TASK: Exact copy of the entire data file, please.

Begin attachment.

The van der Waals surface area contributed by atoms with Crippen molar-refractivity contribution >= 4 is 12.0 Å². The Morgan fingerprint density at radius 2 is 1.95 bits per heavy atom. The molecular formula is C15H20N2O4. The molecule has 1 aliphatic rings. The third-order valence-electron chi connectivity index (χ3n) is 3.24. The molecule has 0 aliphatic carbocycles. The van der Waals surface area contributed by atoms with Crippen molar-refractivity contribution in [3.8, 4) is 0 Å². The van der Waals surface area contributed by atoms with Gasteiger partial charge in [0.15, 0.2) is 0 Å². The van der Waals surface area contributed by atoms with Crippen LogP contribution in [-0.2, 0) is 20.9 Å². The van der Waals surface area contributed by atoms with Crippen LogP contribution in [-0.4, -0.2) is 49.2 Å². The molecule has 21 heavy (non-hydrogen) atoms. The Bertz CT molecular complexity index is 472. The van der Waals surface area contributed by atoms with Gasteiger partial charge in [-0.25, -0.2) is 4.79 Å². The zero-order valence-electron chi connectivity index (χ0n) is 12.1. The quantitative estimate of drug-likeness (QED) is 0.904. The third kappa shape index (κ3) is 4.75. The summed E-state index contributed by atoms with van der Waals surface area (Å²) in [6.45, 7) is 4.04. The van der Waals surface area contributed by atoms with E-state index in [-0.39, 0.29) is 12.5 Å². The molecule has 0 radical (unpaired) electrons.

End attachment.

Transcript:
The van der Waals surface area contributed by atoms with Crippen molar-refractivity contribution >= 4 is 12.0 Å². The Morgan fingerprint density at radius 2 is 1.95 bits per heavy atom. The molecular formula is C15H20N2O4. The molecule has 1 aliphatic rings. The third-order valence-electron chi connectivity index (χ3n) is 3.24. The molecule has 0 aliphatic carbocycles. The van der Waals surface area contributed by atoms with Crippen molar-refractivity contribution in [3.8, 4) is 0 Å². The van der Waals surface area contributed by atoms with Gasteiger partial charge in [0.15, 0.2) is 0 Å². The van der Waals surface area contributed by atoms with Crippen LogP contribution in [-0.2, 0) is 20.9 Å². The van der Waals surface area contributed by atoms with Crippen LogP contribution in [-0.4, -0.2) is 49.2 Å². The molecule has 21 heavy (non-hydrogen) atoms. The Bertz CT molecular complexity index is 472. The van der Waals surface area contributed by atoms with Gasteiger partial charge in [-0.25, -0.2) is 4.79 Å². The zero-order valence-electron chi connectivity index (χ0n) is 12.1. The quantitative estimate of drug-likeness (QED) is 0.904. The third kappa shape index (κ3) is 4.75. The summed E-state index contributed by atoms with van der Waals surface area (Å²) in [6.45, 7) is 4.04. The van der Waals surface area contributed by atoms with E-state index in [-0.39, 0.29) is 12.5 Å². The molecule has 0 radical (unpaired) electrons.